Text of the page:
1. Limited time only! Sign up for a free 30min personal tutor trial with Chegg Tutors
    Dismiss Notice
Dismiss Notice
Join Physics Forums Today!
The friendliest, high quality science and math community on the planet! Everyone who loves science is here!

Help solving 1st order PDE with associated Equation

  1. Jun 30, 2011 #1
    1. The problem statement, all variables and given/known data
    Solve This equation:

    [itex]\epsilon[/itex](Ut+Ux)+U=1
    with [itex]\epsilon[/itex] being a very small number from 0 to 1
    and x bounds from neg infinity to pos infinity, t>0, and condition
    u(x,0)=sinx


    2. Relevant equations
    method of associated equation (dx/P=dt/Q=du/R, and so forth)


    3. The attempt at a solution
    So far, I have attempted to apply the method of solving via associated equation and said
    dt/[itex]\epsilon[/itex]=dx/[itex]\epsilon[/itex]=du/(1-u),
    and using the first two equated equations, got that
    [itex]\epsilon[/itex](t-x)=C1

    Then next was that I used dx/[itex]\epsilon[/itex] = du/1-u and solved to get x/[itex]\epsilon[/itex]+ln(1-u)=C2.
    I then said the general equation is:
    x/[itex]\epsilon[/itex]+ln(1-u)=f([itex]\epsilon[/itex](t-x)).
    Then I applied the initial condition u(x,0)=sinx to solve for the f(x).
    Attempting to solve this out got me

    1-e^(f(-x[itex]\epsilon[/itex]-x/[itex]\epsilon[/itex]))=sinx, but am lost after that on how to get the exact solution.

    Help will be appreciated! Thanks!
     
  2. jcsd
  3. Jun 30, 2011 #2

    hunt_mat

    User Avatar
    Homework Helper

    You mean method of characteristics?
    your equation:
    [tex]
    \epsilon\frac{\partial u}{\partial t}+\epsilon\frac{\partial u}{\partial x}=1-u
    [/tex]
    The characteristics are defined by:
    [tex]
    \frac{dt}{ds}=\epsilon ,\quad \frac{dx}{ds}=\epsilon ,\quad\frac{du}{ds}=1-u
    [/tex]
    With initial conditions [itex]u(r,0)=\sin r[/itex] with t(0)=0 and x(0)=r. Solving the first two equations shows that [itex]x=\epsilon s+r[/itex]. Then solving the final equation yields [itex]-\log (1-u)=s+C[/itex], to compute C, use the initial condition:
    [tex]
    -\log (1-\sin r)=C
    [/tex]
    So:
    [tex]
    \log\left(\frac{1-\sin r}{1-u}\right) =s
    [/tex]
    You have equations to substitute t and x for r and s.
     
  4. Jul 20, 2011 #3
    Hello hunt_mat- thanks for the input. I have seen if your method will work, but have trouble understanding the two conditions involving t(0)=0 and x(0)=r- how did u get such boundary conditions?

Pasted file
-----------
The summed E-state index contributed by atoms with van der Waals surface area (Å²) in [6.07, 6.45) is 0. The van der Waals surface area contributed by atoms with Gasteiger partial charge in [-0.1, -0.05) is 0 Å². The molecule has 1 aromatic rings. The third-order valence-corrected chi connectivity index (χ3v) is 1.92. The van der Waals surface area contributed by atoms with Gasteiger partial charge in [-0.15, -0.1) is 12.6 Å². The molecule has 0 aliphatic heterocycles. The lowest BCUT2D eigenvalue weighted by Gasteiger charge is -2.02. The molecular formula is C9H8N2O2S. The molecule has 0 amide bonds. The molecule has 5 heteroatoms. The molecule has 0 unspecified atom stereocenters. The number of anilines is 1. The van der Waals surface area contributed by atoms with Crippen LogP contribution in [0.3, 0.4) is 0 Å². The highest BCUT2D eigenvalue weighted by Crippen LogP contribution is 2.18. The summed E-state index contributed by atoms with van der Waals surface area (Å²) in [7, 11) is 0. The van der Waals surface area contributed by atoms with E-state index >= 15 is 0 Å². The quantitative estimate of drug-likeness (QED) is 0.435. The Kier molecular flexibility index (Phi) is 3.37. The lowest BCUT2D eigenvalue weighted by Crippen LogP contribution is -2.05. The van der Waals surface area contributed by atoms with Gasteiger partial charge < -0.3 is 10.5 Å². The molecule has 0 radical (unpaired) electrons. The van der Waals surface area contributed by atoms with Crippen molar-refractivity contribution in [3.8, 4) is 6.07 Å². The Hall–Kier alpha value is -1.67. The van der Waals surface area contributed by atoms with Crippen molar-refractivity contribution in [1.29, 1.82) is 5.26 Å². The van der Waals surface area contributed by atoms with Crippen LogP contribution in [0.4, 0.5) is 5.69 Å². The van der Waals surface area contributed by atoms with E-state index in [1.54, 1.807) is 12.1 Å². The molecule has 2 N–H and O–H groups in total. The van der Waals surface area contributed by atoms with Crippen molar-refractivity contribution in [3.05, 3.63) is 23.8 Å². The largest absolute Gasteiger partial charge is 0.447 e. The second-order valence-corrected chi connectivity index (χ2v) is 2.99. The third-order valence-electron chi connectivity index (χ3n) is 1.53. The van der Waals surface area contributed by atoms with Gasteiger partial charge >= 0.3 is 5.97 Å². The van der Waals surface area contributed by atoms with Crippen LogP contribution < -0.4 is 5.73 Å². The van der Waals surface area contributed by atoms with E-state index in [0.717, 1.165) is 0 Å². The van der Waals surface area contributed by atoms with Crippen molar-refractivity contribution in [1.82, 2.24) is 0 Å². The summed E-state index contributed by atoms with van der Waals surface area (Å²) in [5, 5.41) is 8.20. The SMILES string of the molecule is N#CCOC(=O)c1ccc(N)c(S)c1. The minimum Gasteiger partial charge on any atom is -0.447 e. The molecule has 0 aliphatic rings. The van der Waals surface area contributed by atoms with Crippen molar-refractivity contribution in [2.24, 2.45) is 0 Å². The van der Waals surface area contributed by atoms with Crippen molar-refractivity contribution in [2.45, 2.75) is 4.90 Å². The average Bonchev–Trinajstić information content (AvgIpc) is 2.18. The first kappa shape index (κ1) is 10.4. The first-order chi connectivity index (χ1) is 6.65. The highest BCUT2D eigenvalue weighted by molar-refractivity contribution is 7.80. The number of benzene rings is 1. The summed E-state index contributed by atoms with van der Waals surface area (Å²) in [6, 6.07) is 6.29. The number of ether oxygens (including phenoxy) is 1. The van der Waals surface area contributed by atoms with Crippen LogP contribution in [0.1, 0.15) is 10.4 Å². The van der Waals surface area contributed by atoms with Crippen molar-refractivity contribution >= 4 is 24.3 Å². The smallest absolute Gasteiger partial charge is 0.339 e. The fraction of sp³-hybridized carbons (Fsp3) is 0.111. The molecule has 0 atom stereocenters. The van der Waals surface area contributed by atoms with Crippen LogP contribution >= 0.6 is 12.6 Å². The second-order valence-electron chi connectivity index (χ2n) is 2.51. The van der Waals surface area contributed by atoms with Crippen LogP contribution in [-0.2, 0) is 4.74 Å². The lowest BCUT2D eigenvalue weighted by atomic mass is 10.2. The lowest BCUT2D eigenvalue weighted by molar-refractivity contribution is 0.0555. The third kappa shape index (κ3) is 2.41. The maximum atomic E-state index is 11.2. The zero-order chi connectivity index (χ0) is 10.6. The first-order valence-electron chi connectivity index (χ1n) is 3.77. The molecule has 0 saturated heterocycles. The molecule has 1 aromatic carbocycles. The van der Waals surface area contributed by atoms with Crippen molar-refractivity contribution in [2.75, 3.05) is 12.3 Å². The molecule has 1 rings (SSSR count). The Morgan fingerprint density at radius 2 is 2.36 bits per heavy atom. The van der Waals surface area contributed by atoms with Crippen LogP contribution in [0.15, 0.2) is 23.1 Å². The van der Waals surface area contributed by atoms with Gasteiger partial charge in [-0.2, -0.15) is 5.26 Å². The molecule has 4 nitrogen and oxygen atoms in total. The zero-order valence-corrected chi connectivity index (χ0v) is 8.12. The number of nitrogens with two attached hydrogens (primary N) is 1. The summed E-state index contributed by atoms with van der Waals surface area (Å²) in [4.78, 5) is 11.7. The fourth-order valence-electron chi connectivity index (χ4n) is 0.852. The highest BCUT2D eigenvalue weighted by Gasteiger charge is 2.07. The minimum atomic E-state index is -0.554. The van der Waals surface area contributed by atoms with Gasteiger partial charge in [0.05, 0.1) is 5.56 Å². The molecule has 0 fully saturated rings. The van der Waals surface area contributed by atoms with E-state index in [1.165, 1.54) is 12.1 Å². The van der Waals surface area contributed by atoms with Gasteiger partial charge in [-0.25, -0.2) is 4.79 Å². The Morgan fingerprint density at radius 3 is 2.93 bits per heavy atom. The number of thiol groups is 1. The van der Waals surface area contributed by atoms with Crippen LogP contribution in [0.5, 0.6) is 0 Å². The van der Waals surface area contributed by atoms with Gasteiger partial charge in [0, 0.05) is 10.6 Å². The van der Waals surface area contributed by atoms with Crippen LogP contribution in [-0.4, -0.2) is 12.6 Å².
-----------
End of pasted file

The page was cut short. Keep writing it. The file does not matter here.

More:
thanks!
     
  5. Jul 20, 2011 #4

    hunt_mat

    User Avatar
    Homework Helper

    You initial conditions are called Cauchy data. Basically what happens in 1st order PDEs is that the initial data get propagated and changed along the characteristics. So what you have to do in paramatrise you initial data in one variable (I used r) abd you characteristics with another variable (I called it s).

    So with the initial condition, there was no t involved in you equation to t is zero when s=0 (s=0 is when you're on the initial curve), and so you set t(0)=0. As your initial data is sinx, what you do is set x=r as will be your paramatrisation of your initial condition for x. then you just insert this paramtrisation into the condition for u and that is where you get sin r as the paramatrisation.
     
  6. Jul 27, 2011 #5
    Thanks for your help hunt_mat.
    Now, the question asks for a second part (let me know if I should move this question to a separate thread) to this same question:

    -For 0<epsilon<<1, obtain zeroth order outer and inner perturbation solutions and construct a uniformly valid composite solution.

    I have tried to use the zeroth order outer and inner methods by first assuming that epsilon goes to 0. However, that gives u=1 for both inner and outer cases, and I am pretty sure that isn't right :p

    Any help will be appreciated. Thanks!
     
  7. Jul 28, 2011 #6

    hunt_mat

    User Avatar
    Homework Helper

    I thought that this would come into it, you need to rescale x and y and look for the dominant balance.
     
Know someone interested in this topic? Share this thread via Reddit, Google+, Twitter, or Facebook




Similar Discussions: Help solving 1st order PDE with associated Equation
  1. 1st order PDE (Replies: 1)

Loading...